California’s environmental regulators have announced plans to tighten already strict emissions rules that were previously aimed at putting at least 1.4 million plug-in hybrids and battery cars on the state’s roads by 2025 – a move that could add millions more “clean cars” to the total.
Though industry officials have expressed concerns for the technical and cost implications, a wide range of companies, including General Motors, Ford, Chrysler and Nissan, told the California Air Resources Board, or CARB, that they’ll support the latest mandates.
The new rules would require that by 2025 at least one of every seven vehicles sold in California would have to be a plug-in hybrid, extended-range electric vehicle or pure battery-electric vehicle, or BEV.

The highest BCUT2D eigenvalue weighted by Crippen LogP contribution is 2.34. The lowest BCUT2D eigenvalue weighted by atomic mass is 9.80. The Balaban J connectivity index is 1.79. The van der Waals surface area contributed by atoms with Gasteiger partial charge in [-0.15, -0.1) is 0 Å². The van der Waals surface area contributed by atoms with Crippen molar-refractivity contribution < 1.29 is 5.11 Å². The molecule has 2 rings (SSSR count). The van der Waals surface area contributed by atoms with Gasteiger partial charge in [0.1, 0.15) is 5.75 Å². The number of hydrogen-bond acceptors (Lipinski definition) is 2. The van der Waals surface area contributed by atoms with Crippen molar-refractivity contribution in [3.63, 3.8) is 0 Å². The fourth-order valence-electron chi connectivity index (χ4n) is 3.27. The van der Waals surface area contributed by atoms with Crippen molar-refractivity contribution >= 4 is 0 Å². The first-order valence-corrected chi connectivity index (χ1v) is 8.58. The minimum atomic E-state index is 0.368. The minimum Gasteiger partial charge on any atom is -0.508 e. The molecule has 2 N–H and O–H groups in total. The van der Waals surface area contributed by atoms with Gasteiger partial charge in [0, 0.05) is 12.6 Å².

“We can’t afford to wait. We have to act on these issues now,” said CARB Chairman Mary Nichols during hearings on the proposed new rules. “Our projections show continued growth in population and vehicle miles traveled, which will affect air quality for years to come.”